You may not yet realise it, but when you complete your DofE award, you acquire skills which can be used in a variety of situations to provide real benefits. This blog post will focus on a scenario which you are likely to face in the near future – interviews. Whether it be for a Saturday or part-time job, an apprenticeship or university application, the interview process is generally the same and achieving your DofE can give you a real advantage over other applicants.
In an interview you will generally be asked questions about different scenarios – and will be marked or assessed on both the detail given in your answer and how much the example you provide answers the question asked.
Below is an example of how you can use your DofE work to your advantage – we will post more in the coming weeks. The following question is used regularly by all interviewers;
Tell us about a time when you were faced with a problem you had to overcome. What was the problem and how did you overcome it?
Here, the interviewers are looking for something YOU have done yourself, so don’t answer with a team-based example from your expedition. Think about the solo elements of your DofE – so look at Skills, Physical & Volunteering. A great way to give a good answer is to structure it using the STAR method.
S – Situation
T – Task
A – Action
R - Result
If you have completed the Soakster DofE Skills course, think about a recipe which you struggled to master. For example, you may have found that when you made soap, it started to solidify quickly and was difficult to pour. By giving backstory and a good explanation, you can provide an excellent answer at interviews. A good response to the question would be along the lines of;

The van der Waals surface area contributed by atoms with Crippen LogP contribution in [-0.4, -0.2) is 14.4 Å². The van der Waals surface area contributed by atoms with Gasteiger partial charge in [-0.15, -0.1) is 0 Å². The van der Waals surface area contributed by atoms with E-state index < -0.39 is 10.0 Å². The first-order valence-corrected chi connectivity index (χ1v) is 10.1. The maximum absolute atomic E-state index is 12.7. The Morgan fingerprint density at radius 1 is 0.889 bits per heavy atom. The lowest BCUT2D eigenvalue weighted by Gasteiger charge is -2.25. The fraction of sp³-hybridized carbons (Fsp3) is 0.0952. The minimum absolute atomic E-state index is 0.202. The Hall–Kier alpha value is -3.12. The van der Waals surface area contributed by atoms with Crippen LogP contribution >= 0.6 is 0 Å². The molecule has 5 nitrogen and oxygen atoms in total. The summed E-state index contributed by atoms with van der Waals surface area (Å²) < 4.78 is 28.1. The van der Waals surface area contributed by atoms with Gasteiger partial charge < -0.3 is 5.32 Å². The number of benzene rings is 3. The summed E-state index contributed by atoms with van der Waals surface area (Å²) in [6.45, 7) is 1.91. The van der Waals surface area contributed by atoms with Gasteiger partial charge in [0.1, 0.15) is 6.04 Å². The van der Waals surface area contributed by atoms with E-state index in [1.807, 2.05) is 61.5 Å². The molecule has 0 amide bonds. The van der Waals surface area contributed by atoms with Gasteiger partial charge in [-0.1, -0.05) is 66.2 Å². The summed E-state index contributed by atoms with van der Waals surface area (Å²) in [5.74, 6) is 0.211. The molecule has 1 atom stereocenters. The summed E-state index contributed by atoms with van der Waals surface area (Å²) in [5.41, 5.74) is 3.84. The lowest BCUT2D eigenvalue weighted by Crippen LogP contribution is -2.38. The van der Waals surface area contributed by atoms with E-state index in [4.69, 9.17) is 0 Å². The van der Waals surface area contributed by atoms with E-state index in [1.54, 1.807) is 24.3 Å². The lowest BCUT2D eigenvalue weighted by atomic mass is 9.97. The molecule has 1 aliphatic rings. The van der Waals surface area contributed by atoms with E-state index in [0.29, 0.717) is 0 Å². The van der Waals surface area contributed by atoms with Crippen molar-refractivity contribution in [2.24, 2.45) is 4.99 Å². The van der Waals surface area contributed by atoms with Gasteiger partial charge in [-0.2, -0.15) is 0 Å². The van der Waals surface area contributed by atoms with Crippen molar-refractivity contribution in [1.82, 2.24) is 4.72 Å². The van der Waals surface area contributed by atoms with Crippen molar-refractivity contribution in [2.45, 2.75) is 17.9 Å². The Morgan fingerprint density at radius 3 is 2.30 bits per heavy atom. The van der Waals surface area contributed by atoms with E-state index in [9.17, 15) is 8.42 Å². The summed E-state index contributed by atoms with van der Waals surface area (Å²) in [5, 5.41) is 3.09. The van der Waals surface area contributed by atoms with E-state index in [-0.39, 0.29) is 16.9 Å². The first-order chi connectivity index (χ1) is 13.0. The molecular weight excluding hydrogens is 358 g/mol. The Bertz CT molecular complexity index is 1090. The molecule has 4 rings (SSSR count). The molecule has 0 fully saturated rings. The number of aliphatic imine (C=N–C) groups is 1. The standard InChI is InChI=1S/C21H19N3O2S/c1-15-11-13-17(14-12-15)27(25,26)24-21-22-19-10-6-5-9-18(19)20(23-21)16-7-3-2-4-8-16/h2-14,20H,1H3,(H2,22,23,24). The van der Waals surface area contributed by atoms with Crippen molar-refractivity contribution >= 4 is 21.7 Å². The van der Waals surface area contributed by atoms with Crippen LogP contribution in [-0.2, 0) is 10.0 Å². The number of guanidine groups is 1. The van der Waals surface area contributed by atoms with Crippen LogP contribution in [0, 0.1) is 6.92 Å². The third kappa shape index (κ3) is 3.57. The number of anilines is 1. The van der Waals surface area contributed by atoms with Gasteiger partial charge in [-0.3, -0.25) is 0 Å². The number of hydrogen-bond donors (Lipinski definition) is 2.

As part of my Duke of Edinburgh award, I completed a bath bomb & soap making course. I had never done anything like this before, so it was a real challenge to master some of the techniques required to make the products. For example, when I was making soap, the method required the soap base to be melted until it was liquid, before the fragrance and colour are added. However, I found that by the time I had added them, the soap had started to change from a liquid into something more solid and it couldn’t be poured. (you have just described the SITUATION)
I hadn’t appreciated how quickly I needed to work, so I went back over my notes and realised that the process of melting the soap base could be repeated once the fragrance and colour had been added, if the soap had started to solidify. (you have just described the TASK)
I therefore re-melted the soap base until it was a liquid again and poured it into the moulds. (you have just described the ACTION)
The end result was that the soap formed perfectly in the silicone moulds and had a fantastic smooth finish – it looked like a proper soap bar, which would not have happened if I had tried to pour it when it was lumpy. (you have just described the RESULT).
Whilst this may not seem like a detailed example, the interviewers are looking for you to demonstrate you can think about problems in a logical way and find solutions which you are then able to action. They do not necessarily need a 20-minute explanation – if you are able to articulate yourself in a concise way, they will be impressed!
You do not need to specifically use examples from you Soakster course, you could use any situation from volunteering or physical sections, where you have had to overcome a problem. Sometimes it is helpful to have two or three possible answers, then at the interview use the one you are most confident with, or which may tie into other questions asked.